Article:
One other cool thing about Type C is that it can support other types of communications and connection technologies both natively and via adapters. So, potentially you'll be able to use a Type-C port to connect your computer to a monitor, to a wired Internet connection or to older devices and drives that use ports like FireWire or Thunderbolt. And it's backward compatible, so you can - with the help of adapters - use it to connect to your older USB-based gadgets, although you won't get the same superfast speeds as you'd get with newer ones.

"It's the single source for delivering audio, video, data and power simultaneously all over one connection," said Jeff Ravencraft, president of the USB Implementers Forum, which helps develop and promote the technology.

The new connector is meant to address some of the shortcomings of older USB and other connectors. Its smaller size will allow device makers to create thinner laptops. Apple's new MacBook is the thinnest and lightest Mac yet, a fact that company executives attributed in part to the slender new Type-C port.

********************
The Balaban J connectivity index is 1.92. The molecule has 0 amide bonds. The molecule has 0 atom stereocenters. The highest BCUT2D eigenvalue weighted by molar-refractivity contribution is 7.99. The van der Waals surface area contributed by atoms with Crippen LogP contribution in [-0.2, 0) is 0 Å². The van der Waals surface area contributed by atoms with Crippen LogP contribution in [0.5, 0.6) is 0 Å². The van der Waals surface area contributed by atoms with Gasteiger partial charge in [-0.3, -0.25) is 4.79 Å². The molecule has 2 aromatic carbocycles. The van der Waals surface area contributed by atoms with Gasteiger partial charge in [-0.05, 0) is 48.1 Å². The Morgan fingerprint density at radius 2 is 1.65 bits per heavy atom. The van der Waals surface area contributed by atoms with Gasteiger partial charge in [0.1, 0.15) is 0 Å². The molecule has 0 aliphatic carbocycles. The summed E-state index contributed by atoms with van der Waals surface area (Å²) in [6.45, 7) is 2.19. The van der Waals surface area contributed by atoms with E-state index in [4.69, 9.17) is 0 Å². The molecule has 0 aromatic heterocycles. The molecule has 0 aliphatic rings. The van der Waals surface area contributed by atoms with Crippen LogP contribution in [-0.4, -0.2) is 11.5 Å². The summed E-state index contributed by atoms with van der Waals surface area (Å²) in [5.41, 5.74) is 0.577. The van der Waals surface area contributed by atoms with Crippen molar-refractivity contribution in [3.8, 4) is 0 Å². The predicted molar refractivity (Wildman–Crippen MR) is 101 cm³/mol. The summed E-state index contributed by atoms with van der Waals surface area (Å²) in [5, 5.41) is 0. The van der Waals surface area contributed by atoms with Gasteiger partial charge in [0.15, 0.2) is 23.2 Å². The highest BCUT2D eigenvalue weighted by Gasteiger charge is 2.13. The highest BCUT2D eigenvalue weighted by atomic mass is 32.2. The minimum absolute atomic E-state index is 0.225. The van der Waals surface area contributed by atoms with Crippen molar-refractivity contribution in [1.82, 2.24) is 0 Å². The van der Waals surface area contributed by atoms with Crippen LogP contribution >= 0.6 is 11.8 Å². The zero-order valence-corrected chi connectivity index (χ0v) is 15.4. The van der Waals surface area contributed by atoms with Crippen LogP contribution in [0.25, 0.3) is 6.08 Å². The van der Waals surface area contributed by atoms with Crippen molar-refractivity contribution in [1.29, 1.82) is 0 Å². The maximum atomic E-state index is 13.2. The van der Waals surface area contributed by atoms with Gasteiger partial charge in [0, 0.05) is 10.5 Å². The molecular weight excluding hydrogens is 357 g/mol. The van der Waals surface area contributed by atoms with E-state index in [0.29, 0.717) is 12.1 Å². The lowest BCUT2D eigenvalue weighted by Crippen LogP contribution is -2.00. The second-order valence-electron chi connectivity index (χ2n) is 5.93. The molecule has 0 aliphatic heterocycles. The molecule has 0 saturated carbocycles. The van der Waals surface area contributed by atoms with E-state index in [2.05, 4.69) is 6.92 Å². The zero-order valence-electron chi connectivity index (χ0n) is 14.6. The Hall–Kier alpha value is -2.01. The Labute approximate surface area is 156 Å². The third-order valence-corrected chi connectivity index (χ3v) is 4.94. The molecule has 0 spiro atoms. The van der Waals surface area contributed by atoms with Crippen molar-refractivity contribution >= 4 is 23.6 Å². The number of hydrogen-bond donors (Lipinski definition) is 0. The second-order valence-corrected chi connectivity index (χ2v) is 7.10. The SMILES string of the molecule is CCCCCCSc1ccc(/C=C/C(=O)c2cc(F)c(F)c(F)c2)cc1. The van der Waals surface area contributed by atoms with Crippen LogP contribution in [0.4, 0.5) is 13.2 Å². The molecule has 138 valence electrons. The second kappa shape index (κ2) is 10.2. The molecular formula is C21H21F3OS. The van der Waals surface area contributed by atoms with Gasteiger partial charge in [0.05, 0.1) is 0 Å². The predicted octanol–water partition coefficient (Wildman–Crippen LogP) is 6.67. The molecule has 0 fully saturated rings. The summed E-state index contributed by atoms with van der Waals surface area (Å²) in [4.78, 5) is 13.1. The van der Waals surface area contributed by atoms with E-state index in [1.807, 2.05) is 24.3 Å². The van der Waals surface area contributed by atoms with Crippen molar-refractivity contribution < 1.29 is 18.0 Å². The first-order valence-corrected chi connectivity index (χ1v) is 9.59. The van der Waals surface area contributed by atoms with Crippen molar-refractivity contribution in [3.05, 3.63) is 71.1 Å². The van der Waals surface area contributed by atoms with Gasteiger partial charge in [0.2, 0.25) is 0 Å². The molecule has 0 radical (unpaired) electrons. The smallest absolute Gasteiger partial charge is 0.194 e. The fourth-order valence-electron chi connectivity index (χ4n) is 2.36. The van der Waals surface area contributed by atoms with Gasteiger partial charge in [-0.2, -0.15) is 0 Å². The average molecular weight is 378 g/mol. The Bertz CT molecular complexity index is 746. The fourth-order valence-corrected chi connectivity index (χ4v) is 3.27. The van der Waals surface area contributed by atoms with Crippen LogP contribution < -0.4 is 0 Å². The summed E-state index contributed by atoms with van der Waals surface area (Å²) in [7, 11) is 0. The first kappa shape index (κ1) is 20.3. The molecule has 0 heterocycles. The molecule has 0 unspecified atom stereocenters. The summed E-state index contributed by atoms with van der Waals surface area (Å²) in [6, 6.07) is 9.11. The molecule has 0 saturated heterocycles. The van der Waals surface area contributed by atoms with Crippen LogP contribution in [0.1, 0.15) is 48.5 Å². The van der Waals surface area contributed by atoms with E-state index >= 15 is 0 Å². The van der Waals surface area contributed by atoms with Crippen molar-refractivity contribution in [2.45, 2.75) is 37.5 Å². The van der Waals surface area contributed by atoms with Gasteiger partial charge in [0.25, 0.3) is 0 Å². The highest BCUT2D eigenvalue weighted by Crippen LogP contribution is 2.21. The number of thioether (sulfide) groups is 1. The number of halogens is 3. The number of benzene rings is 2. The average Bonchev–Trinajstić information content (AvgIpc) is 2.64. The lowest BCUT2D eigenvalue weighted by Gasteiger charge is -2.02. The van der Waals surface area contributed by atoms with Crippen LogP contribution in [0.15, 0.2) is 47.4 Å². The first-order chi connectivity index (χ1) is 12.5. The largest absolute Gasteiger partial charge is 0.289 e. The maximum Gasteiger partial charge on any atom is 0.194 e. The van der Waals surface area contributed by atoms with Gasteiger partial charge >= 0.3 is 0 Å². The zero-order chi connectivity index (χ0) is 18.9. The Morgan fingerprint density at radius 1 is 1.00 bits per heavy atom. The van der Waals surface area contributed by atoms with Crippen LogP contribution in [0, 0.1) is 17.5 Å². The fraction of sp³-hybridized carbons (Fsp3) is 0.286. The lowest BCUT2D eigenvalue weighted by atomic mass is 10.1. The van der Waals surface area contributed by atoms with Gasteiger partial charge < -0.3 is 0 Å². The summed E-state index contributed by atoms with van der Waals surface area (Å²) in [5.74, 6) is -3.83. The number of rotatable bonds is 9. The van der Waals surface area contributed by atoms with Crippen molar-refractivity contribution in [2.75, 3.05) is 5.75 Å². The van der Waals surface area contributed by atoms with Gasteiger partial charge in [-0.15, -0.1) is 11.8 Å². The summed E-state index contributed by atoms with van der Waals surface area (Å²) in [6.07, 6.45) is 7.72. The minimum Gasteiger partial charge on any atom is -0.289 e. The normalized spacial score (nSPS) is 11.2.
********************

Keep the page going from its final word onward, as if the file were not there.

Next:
The fact that the cable is reversible should eliminate a lot of consumer frustration. It can often be difficult to tell which way to plug in a USB cable. I don't know about you, but I've broken at least one port trying to shove a cable in the wrong way.

"Fifty percent of the time, you put it in upside down," IDC's Mainelli said. "Most of us do that at least a couple times a day."

Of course, the move to Type-C ports will have some downsides. Right now, there are only a handful of devices that have Type-C ports. Because the new MacBook doesn't have anything but a Type-C port, users are going to have to buy adapters to plug in their older peripherals. And those adapters won't necessarily be cheap; Apple is charging $80 for one that will allow users to connect an HDMI cable and a standard USB plug to a Type-C port.

In order to get the full benefits of the Type-C technology - the superfast speeds, the greater power transmission - you'll need to have compatible ports on both sides of the connection and all new cables.